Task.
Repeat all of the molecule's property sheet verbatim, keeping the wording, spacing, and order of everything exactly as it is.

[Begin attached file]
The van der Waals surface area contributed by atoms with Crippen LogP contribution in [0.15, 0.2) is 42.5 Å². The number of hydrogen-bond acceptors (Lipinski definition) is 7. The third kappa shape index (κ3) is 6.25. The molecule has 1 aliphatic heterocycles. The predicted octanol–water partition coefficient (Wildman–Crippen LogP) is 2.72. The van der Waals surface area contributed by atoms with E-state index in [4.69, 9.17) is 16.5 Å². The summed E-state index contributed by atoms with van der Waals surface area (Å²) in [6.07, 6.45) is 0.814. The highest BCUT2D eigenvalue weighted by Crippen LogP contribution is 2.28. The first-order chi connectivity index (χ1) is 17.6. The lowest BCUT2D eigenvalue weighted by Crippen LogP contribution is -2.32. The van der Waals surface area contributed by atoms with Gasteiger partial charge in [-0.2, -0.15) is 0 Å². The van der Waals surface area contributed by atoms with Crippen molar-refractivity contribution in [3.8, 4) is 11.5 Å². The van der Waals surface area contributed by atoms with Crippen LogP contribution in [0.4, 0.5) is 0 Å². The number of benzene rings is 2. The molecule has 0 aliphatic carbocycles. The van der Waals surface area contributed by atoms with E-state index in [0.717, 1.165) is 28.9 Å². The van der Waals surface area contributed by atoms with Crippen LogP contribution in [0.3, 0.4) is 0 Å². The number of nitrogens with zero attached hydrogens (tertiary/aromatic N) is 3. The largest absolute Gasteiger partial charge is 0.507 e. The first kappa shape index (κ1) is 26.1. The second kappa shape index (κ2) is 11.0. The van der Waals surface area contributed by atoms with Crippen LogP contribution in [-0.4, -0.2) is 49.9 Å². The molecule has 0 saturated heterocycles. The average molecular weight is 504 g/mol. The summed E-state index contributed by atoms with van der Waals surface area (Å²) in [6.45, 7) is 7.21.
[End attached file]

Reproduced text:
The van der Waals surface area contributed by atoms with Crippen LogP contribution in [0.15, 0.2) is 42.5 Å². The number of hydrogen-bond acceptors (Lipinski definition) is 7. The third kappa shape index (κ3) is 6.25. The molecule has 1 aliphatic heterocycles. The predicted octanol–water partition coefficient (Wildman–Crippen LogP) is 2.72. The van der Waals surface area contributed by atoms with E-state index in [4.69, 9.17) is 16.5 Å². The summed E-state index contributed by atoms with van der Waals surface area (Å²) in [6.07, 6.45) is 0.814. The highest BCUT2D eigenvalue weighted by Crippen LogP contribution is 2.28. The first-order chi connectivity index (χ1) is 17.6. The lowest BCUT2D eigenvalue weighted by Crippen LogP contribution is -2.32. The van der Waals surface area contributed by atoms with Gasteiger partial charge in [-0.2, -0.15) is 0 Å². The van der Waals surface area contributed by atoms with Crippen molar-refractivity contribution in [3.8, 4) is 11.5 Å². The van der Waals surface area contributed by atoms with Crippen LogP contribution in [0.4, 0.5) is 0 Å². The number of benzene rings is 2. The molecule has 0 aliphatic carbocycles. The van der Waals surface area contributed by atoms with E-state index in [0.717, 1.165) is 28.9 Å². The van der Waals surface area contributed by atoms with Crippen LogP contribution in [0.3, 0.4) is 0 Å². The number of nitrogens with zero attached hydrogens (tertiary/aromatic N) is 3. The largest absolute Gasteiger partial charge is 0.507 e. The first kappa shape index (κ1) is 26.1. The second kappa shape index (κ2) is 11.0. The van der Waals surface area contributed by atoms with Crippen LogP contribution in [-0.4, -0.2) is 49.9 Å². The molecule has 0 saturated heterocycles. The average molecular weight is 504 g/mol. The summed E-state index contributed by atoms with van der Waals surface area (Å²) in [6.45, 7) is 7.21.